315 in. (800.1 cm)
315 in. (800.1 cm)
Object Type: Textile
Credit Line: Gift of Mrs. Henrietta Brewer
Accession Number: T593
Black cotton tabby with red and white silk end pieces.
Black cotton tabby sari with red and white silk pallu, or end pieces. Red and yellow double border in arrowhead motif. West Indian.
When most westerners think of saris, they tend to visualize dazzling gold and silver brocades. It is important to remember however, that brocaded saris represent only a fraction of the larger sari tradition. Indeed, many other kinds of saris have a minimalist simplicity to rival even the most opulent pieces in beauty. This West Indian sari from the collection exemplifies a kind of sari whose the artistry is too often overlooked.
Within its simple geometric layout, a black ground accentuates the piece’s bright reds, yellows, and whites. The overall effect is boldly graphic. Less immediately striking, but no less important than the sari’s graphic appeal, is its carefully engineered drape. To create a sari light enough for hot weather, but heavy enough to hang neatly, its dense silk pallu are woven separately, and later joined to a thin cotton body with thickly woven borders. In many cases, a weaver will cover the jagged join between the sari’s pallav and body with a stripe. As in our piece, however, a weaver is just as likely to keep the join visible as testament to his skill.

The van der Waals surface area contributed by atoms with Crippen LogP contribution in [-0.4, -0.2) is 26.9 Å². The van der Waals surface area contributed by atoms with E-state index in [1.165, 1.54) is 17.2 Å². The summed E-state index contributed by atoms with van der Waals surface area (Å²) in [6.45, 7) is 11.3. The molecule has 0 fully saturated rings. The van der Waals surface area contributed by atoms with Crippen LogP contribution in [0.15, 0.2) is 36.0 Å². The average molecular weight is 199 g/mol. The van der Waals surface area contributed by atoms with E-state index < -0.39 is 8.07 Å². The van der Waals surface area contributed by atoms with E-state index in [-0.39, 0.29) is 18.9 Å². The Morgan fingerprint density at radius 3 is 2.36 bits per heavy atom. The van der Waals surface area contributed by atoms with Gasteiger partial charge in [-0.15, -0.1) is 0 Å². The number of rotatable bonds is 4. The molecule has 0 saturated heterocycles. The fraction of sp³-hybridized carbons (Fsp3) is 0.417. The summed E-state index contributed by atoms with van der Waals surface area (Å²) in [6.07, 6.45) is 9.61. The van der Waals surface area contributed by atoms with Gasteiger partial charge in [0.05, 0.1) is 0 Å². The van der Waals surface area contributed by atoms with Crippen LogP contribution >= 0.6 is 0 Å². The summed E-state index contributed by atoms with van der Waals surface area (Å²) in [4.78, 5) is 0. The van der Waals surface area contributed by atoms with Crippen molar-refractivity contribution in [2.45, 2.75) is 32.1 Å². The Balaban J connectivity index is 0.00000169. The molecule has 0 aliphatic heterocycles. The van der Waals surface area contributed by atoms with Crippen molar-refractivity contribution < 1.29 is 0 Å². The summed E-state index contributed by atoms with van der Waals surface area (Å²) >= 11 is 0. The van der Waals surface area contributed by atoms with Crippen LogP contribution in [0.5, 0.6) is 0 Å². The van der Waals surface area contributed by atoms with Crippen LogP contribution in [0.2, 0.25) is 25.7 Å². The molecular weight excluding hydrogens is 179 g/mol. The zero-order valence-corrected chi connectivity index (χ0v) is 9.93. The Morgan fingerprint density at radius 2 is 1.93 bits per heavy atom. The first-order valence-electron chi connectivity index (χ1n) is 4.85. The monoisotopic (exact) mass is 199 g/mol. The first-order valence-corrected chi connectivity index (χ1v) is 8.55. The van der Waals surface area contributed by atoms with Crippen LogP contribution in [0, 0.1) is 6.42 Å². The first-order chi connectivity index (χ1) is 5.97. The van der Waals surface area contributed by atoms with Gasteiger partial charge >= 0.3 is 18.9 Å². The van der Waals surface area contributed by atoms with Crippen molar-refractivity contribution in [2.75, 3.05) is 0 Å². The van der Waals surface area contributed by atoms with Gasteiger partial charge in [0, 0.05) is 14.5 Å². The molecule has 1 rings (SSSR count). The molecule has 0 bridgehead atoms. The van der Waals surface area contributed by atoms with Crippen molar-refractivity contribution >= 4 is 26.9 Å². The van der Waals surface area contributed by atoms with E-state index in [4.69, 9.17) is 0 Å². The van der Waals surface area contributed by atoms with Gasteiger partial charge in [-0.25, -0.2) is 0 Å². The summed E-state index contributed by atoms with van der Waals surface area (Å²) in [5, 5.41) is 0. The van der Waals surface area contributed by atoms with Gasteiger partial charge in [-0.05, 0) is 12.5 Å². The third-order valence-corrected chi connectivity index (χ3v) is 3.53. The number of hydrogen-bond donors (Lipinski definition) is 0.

In Western India, saris woven in both cotton and silk are particularly appropriate for weddings, “as they reflect the union of two distinct materials.” Because the piece is black, it was probably not a bridal sari, and could have been worn by a wealthy or middle-class woman in everyday life. Nonetheless, the sari’s combination of black and red carries ancient associations of fertility.
Kapur, Rta. Saris of India: Tradition and Beyond. Roli Books Private Ltd, 2010, 36-38.
Essay by Tara Contractor SC’13, Academic Year Wilson Intern, 2010-2011.
For more examples of saris, please see: T106, T593
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